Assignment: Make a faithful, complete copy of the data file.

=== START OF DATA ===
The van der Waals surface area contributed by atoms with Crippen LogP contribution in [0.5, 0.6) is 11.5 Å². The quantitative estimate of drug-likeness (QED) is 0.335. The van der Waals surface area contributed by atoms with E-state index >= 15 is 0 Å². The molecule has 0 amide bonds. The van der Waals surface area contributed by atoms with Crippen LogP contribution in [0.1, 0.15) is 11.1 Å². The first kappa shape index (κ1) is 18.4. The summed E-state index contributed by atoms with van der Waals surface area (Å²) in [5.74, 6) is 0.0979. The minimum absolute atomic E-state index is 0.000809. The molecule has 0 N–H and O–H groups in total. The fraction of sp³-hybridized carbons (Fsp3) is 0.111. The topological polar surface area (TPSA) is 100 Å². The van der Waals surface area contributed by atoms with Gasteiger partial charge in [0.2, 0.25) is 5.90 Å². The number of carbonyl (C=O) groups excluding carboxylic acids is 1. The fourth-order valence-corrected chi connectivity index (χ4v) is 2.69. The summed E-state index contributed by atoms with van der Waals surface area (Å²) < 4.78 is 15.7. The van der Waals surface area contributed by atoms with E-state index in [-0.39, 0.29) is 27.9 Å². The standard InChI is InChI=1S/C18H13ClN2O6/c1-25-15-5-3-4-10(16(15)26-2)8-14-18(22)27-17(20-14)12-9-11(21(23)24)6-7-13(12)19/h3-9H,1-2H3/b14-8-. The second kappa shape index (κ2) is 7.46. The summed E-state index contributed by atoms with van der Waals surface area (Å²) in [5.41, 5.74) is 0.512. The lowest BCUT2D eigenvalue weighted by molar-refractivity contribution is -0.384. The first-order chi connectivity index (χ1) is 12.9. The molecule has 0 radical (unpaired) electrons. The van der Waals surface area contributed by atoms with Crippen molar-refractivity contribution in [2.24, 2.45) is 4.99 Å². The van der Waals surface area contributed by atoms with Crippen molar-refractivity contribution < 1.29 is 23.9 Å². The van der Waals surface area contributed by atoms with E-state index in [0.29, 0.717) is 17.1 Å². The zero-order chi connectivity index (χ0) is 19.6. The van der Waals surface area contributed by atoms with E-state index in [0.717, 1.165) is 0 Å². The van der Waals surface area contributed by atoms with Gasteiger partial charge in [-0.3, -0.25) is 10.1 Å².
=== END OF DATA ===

The van der Waals surface area contributed by atoms with Crippen LogP contribution in [0.5, 0.6) is 11.5 Å². The quantitative estimate of drug-likeness (QED) is 0.335. The van der Waals surface area contributed by atoms with E-state index >= 15 is 0 Å². The molecule has 0 amide bonds. The van der Waals surface area contributed by atoms with Crippen LogP contribution in [0.1, 0.15) is 11.1 Å². The first kappa shape index (κ1) is 18.4. The summed E-state index contributed by atoms with van der Waals surface area (Å²) in [5.74, 6) is 0.0979. The minimum absolute atomic E-state index is 0.000809. The molecule has 0 N–H and O–H groups in total. The fraction of sp³-hybridized carbons (Fsp3) is 0.111. The topological polar surface area (TPSA) is 100 Å². The van der Waals surface area contributed by atoms with Gasteiger partial charge in [0.2, 0.25) is 5.90 Å². The number of carbonyl (C=O) groups excluding carboxylic acids is 1. The fourth-order valence-corrected chi connectivity index (χ4v) is 2.69. The summed E-state index contributed by atoms with van der Waals surface area (Å²) < 4.78 is 15.7. The van der Waals surface area contributed by atoms with E-state index in [-0.39, 0.29) is 27.9 Å². The standard InChI is InChI=1S/C18H13ClN2O6/c1-25-15-5-3-4-10(16(15)26-2)8-14-18(22)27-17(20-14)12-9-11(21(23)24)6-7-13(12)19/h3-9H,1-2H3/b14-8-. The second kappa shape index (κ2) is 7.46. The summed E-state index contributed by atoms with van der Waals surface area (Å²) in [5.41, 5.74) is 0.512. The lowest BCUT2D eigenvalue weighted by molar-refractivity contribution is -0.384. The first-order chi connectivity index (χ1) is 12.9. The molecule has 0 radical (unpaired) electrons. The van der Waals surface area contributed by atoms with Crippen molar-refractivity contribution in [2.24, 2.45) is 4.99 Å². The van der Waals surface area contributed by atoms with Crippen molar-refractivity contribution < 1.29 is 23.9 Å². The van der Waals surface area contributed by atoms with E-state index in [0.29, 0.717) is 17.1 Å². The zero-order chi connectivity index (χ0) is 19.6. The van der Waals surface area contributed by atoms with E-state index in [0.717, 1.165) is 0 Å². The van der Waals surface area contributed by atoms with Gasteiger partial charge in [-0.3, -0.25) is 10.1 Å².